Obsession with selfies is a genuine mental health condition, says university
The obsession to post “selfies” is a genuine mental health condition, scientists at Nottingham Trent University have claimed.
The condition, known as “selfitis”, is defined as an obsession to take photos of one’s self “around the clock” and posting them on social media multiple times a day.
The term was first played with as a spoof story in 2014, but scientists now believe that the condition can have a significant impact on the mental health of those affected.
Dr Mark Griffiths, a professor of Behavioural Addiction in Nottingham Trent University’s Psychology Department, said: “A few years ago, stories appeared in the media claiming that the condition of selfitis was to be classed as a mental disorder by the American Psychiatric Association.
“Whilst the story was revealed to be a hoax, it didn’t mean that the condition of selfitis didn’t exist. We have now appeared to confirm its existence and developed the world’s first Selfitis Behaviour Scale to assess the condition.”
The researchers rated a large group of people on a sliding scale of one to 100. People who take selfies “at least three times a day” but don’t post them on social media are classed as “borderline cases”, while those in the “acute” phase of selfitis will publish the pictures. The most serious cases involve more six or more posts a day.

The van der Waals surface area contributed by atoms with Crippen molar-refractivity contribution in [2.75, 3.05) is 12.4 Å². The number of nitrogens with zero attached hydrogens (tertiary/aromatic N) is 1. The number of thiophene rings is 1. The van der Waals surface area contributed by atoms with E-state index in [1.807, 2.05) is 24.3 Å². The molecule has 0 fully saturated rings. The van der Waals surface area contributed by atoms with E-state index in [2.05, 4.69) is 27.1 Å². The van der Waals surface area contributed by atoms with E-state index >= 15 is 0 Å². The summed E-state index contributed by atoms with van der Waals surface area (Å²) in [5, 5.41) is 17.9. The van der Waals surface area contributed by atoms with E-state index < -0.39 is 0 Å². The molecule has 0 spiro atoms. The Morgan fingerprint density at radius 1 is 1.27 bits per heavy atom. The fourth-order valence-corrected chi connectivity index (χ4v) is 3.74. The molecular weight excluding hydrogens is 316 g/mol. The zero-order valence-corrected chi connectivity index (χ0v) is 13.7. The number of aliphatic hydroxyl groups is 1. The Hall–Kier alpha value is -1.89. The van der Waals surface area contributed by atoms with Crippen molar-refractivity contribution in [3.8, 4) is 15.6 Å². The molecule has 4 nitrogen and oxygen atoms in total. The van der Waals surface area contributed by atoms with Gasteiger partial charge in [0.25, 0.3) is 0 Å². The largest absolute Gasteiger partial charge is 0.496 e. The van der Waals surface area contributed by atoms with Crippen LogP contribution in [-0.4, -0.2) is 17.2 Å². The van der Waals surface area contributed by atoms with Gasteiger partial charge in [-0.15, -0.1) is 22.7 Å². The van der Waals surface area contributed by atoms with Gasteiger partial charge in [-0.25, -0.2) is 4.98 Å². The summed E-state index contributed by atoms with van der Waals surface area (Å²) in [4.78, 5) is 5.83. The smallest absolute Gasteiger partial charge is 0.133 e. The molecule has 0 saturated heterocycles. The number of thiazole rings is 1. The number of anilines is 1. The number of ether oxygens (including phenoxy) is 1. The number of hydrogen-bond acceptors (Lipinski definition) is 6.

Dr Janarthanan Balakrishnan, a research associate from Nottingham Trent’s Department of Psychology, said: “Typically, those with the condition suffer from a lack of self-confidence and are seeking to ‘fit in’ with those around them, and may display symptoms similar to other potentially addictive behaviours.
“Now the existence of the condition appears to have been confirmed, it is hoped that further research will be carried out to understand more about how and why people develop this potentially obsessive behaviour, and what can be done to help people who are the most affected.”